The conduct of the command was excellent, with few exceptions.

I marched on the 6th 4 miles; on the 7th, having information that a large force was concentrating from several quarters to movo against me, with artillery, I determined to secure my prisoners. I marched to Como at 1 p. m. and fed; marched to within 5 miles of Caledonia and halted. At midnight I got a dispatch from Colonel Pell, who, having joined me from Boydsville, was again sent toward Conyersville, to attack a reported force of 150. At a certain point he obtained some news that the enemy, near 1,000 strong, had encamped at dark 6 miles from Paris, and that they would be joined in the morning by 500 more. I moved at once to cross the Obion before King's Bridge could be seized. (It was the only one.)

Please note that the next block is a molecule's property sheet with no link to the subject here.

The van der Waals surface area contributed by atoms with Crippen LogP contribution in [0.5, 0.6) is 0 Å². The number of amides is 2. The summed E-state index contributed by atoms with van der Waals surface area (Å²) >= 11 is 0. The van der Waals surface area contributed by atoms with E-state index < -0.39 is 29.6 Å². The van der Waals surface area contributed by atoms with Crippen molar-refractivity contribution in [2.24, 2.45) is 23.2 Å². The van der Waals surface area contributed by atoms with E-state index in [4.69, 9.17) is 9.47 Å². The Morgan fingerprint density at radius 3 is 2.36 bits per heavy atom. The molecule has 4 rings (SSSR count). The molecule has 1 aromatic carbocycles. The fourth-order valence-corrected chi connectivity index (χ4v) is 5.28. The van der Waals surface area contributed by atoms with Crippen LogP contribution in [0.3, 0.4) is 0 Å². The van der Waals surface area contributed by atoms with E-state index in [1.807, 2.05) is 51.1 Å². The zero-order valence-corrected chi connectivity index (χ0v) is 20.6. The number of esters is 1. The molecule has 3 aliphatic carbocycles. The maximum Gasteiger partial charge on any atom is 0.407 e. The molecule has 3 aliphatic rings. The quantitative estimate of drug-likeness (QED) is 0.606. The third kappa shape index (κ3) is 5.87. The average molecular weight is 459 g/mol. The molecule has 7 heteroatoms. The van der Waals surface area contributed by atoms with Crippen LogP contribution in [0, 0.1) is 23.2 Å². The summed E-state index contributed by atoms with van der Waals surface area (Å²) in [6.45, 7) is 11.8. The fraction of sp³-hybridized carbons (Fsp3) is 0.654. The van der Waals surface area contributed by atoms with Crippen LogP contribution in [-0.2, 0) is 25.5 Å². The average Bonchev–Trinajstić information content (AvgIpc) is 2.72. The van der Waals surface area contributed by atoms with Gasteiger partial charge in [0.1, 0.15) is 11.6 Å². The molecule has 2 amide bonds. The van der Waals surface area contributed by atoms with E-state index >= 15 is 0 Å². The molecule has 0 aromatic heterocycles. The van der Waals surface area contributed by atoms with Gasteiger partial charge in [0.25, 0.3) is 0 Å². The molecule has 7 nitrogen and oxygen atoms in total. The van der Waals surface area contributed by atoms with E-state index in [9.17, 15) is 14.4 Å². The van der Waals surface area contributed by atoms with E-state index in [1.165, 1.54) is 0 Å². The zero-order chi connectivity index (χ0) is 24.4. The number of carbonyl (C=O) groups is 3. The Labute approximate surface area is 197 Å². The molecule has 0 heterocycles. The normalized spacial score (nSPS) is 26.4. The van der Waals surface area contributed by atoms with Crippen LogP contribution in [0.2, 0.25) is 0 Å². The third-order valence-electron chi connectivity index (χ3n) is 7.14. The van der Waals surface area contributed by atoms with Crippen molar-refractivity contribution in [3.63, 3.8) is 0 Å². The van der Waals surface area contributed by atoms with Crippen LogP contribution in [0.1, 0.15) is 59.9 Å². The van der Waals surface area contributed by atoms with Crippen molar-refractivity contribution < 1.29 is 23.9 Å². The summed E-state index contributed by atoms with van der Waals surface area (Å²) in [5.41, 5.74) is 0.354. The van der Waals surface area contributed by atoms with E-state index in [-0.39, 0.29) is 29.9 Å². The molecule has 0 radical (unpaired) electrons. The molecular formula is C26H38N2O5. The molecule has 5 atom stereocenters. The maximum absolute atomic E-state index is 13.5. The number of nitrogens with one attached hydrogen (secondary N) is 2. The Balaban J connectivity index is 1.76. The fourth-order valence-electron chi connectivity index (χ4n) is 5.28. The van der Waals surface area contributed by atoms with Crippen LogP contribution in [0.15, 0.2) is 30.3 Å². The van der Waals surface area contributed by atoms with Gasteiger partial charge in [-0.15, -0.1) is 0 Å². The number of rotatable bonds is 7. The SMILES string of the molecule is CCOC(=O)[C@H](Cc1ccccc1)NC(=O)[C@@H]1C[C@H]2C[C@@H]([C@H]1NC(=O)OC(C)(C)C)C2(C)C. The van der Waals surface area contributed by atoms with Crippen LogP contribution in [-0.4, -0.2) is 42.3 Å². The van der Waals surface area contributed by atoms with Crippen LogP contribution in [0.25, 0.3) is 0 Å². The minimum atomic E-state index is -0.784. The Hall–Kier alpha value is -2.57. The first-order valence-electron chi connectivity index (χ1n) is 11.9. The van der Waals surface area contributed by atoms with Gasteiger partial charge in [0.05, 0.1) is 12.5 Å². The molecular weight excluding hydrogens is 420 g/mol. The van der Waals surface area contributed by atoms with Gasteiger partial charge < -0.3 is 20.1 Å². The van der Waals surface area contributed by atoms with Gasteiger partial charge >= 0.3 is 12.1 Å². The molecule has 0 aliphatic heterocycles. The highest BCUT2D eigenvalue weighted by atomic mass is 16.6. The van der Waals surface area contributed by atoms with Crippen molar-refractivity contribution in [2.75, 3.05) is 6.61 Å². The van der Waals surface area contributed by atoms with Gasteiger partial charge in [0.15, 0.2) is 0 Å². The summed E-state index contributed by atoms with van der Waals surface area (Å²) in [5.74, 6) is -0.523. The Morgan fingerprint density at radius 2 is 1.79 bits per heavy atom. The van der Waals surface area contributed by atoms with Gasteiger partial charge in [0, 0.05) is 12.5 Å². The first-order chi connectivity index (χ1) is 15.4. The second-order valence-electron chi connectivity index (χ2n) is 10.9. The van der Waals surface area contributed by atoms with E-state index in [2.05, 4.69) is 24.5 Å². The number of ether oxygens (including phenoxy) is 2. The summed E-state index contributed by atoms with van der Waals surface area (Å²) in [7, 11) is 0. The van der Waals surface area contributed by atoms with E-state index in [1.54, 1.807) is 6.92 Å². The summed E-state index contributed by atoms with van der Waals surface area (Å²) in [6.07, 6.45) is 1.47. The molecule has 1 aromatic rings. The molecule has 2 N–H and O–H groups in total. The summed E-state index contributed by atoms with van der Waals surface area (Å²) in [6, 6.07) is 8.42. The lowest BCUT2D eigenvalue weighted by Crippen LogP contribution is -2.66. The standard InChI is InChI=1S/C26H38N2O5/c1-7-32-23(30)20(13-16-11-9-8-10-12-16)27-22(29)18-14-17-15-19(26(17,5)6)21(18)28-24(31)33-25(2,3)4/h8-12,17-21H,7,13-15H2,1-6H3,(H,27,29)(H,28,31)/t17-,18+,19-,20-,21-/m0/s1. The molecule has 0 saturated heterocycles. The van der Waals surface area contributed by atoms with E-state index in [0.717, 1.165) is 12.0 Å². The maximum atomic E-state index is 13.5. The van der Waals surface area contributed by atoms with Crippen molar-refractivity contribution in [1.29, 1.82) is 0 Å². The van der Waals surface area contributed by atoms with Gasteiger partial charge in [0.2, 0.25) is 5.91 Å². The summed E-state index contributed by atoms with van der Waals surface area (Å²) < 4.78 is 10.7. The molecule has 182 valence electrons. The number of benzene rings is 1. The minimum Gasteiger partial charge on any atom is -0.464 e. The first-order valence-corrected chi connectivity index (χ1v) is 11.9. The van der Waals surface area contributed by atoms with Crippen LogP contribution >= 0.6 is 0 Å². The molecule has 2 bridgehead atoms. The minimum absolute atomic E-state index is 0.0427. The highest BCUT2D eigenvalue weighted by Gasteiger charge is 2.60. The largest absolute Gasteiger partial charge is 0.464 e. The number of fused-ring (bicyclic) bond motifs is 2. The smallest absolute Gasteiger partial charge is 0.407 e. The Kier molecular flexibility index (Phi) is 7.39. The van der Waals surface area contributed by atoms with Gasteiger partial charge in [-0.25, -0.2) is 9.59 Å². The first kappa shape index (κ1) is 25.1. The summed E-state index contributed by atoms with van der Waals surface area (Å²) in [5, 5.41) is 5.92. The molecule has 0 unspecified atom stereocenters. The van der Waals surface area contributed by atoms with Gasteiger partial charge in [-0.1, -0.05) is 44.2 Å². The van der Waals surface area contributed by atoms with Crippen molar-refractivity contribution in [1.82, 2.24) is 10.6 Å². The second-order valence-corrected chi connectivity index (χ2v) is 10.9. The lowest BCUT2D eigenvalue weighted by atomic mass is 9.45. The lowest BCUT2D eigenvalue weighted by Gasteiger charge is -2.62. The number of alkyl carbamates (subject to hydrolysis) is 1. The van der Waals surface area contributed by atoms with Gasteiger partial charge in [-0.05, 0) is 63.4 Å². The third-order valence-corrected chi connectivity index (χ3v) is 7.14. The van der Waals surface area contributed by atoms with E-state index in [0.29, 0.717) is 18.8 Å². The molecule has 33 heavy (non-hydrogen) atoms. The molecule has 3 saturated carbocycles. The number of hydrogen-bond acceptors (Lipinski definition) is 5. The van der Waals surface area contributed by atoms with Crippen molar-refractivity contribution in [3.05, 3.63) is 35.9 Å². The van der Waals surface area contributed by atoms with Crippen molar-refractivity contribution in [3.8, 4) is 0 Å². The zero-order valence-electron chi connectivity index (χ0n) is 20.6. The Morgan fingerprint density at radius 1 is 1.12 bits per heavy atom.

I encamped last night at McLemoresville, and satisfied myself that the [881] enemy had that morning entered Paris with artillery, foot, and horse, but there he would remain. I left Colonel Pell at or near McKenzie, with orders to observe the enemy and keep posted as to his movements, and to-day, leaving orders for Pell to take a position between McLemoresville and Huntingdon and keep me informed, I moved to this place, my horses very jaded, my men having suffered for food, having no means to prepare nor haversacks to carry with them food for a day even. We subsisted with great difficulty and by getting people for miles around to cook for us.